COVID-19 Market Reaction (3/18/2020)
What is the market signaling to us today?
While the recent market movements have been jarring, resets in market expectations are normal. The market is making sure it is correctly in-line with the future strength of its companies.
The equity market is considered to be a leading indicator, which means that it tends to change before the economy begins to go in a different direction. In this case, equity prices and valuations dropped in anticipation of a slowing economy. Stock prices settle on levels that investors eventually believe will match the future earnings of companies. The recent high volatility is the result of a portion of investors expecting a worst-case scenario. History tells us that things may not be as rosy as expected and situations may not be as dire as anticipated.
The chart below shows historical forward-looking price to earnings (P/E) ratios of S&P 500 companies before coronavirus at approximately 20 (above its average) and after at less than 14 (below its average.)
Historical P/E Ratios
Source: Bloomberg Finance LP
It is important to remember that, as a leading indicator, stock prices have already settled at values believed to include future periods of lackluster earnings and growth. Remember, though, just as prices dropped in anticipation of the economy slowing, they could also rise before the economy picks up again. The reason that it is historically beneficial for investors to stay invested and focused on the long-term is that it is very difficult to get both sides of the trades (selling before markets drop and buying before markets rise) correct.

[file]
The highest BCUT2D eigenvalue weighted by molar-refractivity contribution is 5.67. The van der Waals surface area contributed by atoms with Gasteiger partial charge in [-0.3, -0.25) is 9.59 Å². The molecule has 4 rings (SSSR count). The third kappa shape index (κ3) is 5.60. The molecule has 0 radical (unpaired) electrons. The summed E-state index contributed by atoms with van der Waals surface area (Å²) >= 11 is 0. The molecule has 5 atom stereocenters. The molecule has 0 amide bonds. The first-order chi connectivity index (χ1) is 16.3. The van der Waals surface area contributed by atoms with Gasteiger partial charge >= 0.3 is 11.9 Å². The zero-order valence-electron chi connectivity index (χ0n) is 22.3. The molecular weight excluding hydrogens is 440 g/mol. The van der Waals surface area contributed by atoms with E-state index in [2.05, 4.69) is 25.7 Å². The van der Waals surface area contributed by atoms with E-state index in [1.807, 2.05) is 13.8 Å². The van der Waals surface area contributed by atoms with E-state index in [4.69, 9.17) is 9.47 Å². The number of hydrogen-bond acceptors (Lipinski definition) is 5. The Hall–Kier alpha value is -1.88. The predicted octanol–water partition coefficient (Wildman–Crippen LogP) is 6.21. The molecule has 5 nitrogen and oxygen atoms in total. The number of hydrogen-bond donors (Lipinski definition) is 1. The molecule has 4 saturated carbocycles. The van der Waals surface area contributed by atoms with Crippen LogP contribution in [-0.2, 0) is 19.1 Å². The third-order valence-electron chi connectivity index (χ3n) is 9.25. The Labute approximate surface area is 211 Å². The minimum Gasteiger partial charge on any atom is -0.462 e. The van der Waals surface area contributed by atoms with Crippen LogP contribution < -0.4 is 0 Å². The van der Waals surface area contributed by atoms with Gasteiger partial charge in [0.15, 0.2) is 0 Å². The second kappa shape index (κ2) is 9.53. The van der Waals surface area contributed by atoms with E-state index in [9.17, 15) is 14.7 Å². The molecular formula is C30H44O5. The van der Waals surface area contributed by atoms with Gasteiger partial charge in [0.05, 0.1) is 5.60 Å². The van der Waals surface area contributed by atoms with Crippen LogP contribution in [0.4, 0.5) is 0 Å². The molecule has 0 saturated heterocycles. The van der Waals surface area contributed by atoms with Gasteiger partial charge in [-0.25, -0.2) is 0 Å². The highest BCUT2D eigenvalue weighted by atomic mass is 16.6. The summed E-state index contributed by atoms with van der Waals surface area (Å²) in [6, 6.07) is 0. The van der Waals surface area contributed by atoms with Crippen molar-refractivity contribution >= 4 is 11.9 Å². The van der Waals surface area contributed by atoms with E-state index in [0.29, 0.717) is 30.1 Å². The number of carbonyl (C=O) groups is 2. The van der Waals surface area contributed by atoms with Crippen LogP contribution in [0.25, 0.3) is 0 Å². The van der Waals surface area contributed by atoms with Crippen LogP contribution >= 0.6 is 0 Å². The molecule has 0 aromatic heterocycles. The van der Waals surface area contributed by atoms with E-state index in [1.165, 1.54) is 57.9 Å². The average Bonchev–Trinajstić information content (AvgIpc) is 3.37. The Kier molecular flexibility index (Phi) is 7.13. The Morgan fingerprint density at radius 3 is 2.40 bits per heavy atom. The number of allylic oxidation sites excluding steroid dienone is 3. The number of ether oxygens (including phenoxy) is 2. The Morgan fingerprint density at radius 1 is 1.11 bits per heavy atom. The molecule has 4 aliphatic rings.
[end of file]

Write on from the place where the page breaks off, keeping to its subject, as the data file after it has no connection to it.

Compliments of the Investment Resource Group at Securian Financial Services, Inc.
This material represents an assessment of the market environment at a specific point in time and is not intended to be a forecast of future events, or a guarantee of future results. This information should not be relied upon by the reader as research or investment advice regarding any funds or stocks in particular, nor should it be construed as a recommendation to purchase or sell a security. Past performance is no guarantee of future results. Investments will fluctuate and when redeemed may be worth more or less than when originally invested.
Neither asset allocation nor diversification guarantee against loss. They are methods used to manage risk.
Investments in fixed income securities are subject to the creditworthiness of their issuers and interest rate risk. As such, the net asset value of bond and real estate funds will fall as interest rates rise.
The S&P 500 Index is an unmanaged index of 500 stocks that is generally representative of the performance of larger companies in the U.S. Please note that an investor cannot invest directly in an index.